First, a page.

Loeb and Sale craft a genuinely intriguing mystery around a serial killer known as "Holiday" who kills only on holidays. By the end of the book, you suspect nearly every character who appears of being Holiday, and although the book does technically answer this question, it's done in a way that makes you question whether you really know who Holiday was.


We don't have to tell you how influential and important of a story Marvel's Infinity War is. The Marvel Cinematic Universe adaptation is currently tracking to be the biggest superhero film of all time and the grand finale of a decade-spanning series of films.

Although these days, it seems like Marvel tries to do a massive universe-altering event a few times a year, before Jim Starlin's Infinity Saga (including Infinity Gauntlet, Infinity War, and Infinity Crusade), a cataclysmic event of this magnitude and scale had never really been attempted before. Some would argue that the stakes and success have never been replicated since. As you already know, the story involved Thanos the mad Titan gathering together the Infinity Stones to wreak havoc on the Marvel universe. With the movie only days away, we won't spoil anything for you, but if you haven't read it yet, now is definitely the time.


The Maxx by writer/artist Sam Keith remains a cult hit among comic book fans to this day, a quarter of a century after its release. It's weird, surreal, action-packed, and nothing short of brilliant. It follows The Maxx, a purple superhero who exists in two worlds: the real world and the Outback. In the Outback, The Maxx is the superpowered protector of the Jungle Queen, but in the real world, he's a down-on-his-luck homeless man.

The Jungle Queen also exists in the real world as freelance social worker, Julie Winters. The series starts off with Julie being harassed and pursued by a dangerous man, until The Maxx steps in to put a stop to it. The Maxx spawned a TV mini-series on MTV, an Atari video game, and even a tabletop RPG.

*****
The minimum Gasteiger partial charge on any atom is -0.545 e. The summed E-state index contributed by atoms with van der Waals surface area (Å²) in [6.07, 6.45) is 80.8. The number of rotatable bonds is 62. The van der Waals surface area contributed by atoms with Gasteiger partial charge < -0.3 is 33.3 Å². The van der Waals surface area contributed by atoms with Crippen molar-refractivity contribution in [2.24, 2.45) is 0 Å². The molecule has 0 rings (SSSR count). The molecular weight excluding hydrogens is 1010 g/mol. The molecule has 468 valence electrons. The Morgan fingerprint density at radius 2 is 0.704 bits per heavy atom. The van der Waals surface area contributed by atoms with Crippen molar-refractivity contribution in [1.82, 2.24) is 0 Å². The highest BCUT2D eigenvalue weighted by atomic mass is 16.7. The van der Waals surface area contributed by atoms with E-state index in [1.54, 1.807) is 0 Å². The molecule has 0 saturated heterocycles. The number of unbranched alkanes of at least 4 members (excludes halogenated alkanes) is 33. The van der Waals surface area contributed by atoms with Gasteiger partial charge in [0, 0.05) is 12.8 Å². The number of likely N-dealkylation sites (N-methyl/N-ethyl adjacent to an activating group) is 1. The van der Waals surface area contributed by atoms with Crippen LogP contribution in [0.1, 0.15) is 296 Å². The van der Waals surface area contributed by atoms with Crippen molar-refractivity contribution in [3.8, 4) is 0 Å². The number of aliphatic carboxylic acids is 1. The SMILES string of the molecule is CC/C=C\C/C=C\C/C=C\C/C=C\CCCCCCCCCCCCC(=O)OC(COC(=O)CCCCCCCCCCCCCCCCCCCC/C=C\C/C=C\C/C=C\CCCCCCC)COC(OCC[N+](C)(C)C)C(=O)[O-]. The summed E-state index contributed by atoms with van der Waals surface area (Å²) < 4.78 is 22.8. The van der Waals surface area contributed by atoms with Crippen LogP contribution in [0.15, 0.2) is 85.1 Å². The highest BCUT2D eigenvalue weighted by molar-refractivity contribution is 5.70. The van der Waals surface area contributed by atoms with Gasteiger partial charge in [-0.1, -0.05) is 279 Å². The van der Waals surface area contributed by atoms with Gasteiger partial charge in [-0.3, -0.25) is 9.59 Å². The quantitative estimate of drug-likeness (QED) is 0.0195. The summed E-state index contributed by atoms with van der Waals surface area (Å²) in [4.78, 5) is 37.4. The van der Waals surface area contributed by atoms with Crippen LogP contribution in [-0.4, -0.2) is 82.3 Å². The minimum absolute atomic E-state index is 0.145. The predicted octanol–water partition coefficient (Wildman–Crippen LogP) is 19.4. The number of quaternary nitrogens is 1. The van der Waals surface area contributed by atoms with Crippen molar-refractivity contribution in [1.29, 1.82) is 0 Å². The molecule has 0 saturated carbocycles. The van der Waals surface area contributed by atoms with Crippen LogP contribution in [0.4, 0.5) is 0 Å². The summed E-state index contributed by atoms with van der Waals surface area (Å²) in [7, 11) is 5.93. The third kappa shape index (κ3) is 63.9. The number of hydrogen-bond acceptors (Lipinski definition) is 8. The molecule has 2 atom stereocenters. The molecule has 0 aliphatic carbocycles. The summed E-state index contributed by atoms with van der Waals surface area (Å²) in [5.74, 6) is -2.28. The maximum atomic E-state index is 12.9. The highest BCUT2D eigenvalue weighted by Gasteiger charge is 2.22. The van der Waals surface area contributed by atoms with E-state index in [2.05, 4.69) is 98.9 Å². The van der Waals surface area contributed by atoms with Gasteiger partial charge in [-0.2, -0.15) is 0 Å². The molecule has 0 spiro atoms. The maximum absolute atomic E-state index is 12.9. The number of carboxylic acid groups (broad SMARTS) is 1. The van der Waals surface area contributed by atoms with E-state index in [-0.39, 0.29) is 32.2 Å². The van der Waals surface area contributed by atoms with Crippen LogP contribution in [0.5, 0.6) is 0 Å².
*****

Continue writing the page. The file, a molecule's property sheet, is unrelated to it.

If your only experience with the character John Constantine is the 2005 Keanu Reeves movie, forget what you know. They bear only the most superficial resemblance to each other. The series was originally written by Peter Milligan, and it's a great start to the series, but when Garth Ennis took over, that's when it really became a must-read. For added star power, after Garth Ennis, the series was taken over by Warren Ellis.

The series also kicked off the long working relationship between Garth Ennis and artist Steve Dillon that would lead to PreacherPunisher: War Zone, and more. John Constantine was a streetwise magician and occult detective of morally questionable character who protected people against supernatural threats, usually by talking fast and outsmarting them.


Todd McFarlane's Spawn started in 1992 and is still running to this day. The series is rapidly approaching its 300th issue and still being written by Todd McFarlane. The comic series inspired tons of spin-off comics, one feature film with a remake currently in production and an animated television series on HBO that lasted for three seasons.

From the beginning, Spawn has been a dark, twisted, action-packed series, but it's also full of great flashes of comedy and some truly emotional moments. It follows a man named Al Simmons who was burned alive and sent to Hell. Al sold his soul in exchange for returning to Earth, but when he got there, five years had passed, and Al had turned into a demonic creature called Spawn.


Frank Miller's Sin City is considered by many to be his greatest work. It inspired two feature films, both of which were co-directed by Miller himself. Unlike many many comic books, instead of one ongoing story, Sin City tells a series of independent but interconnected stories taking place in the neo-noir background of Basin City.

Basin City is partially controlled by corrupt officials with the police department in their pocket and partially by several criminal enterprises vying for control of the city. While Frank Miller has often drawn his own comics, Sin City really makes use of the artwork as a storytelling medium. Nearly everything is drawn in black and white, with only a few splashes of color to draw focus or emphasis. Sin City is beautiful to look at and beautifully told.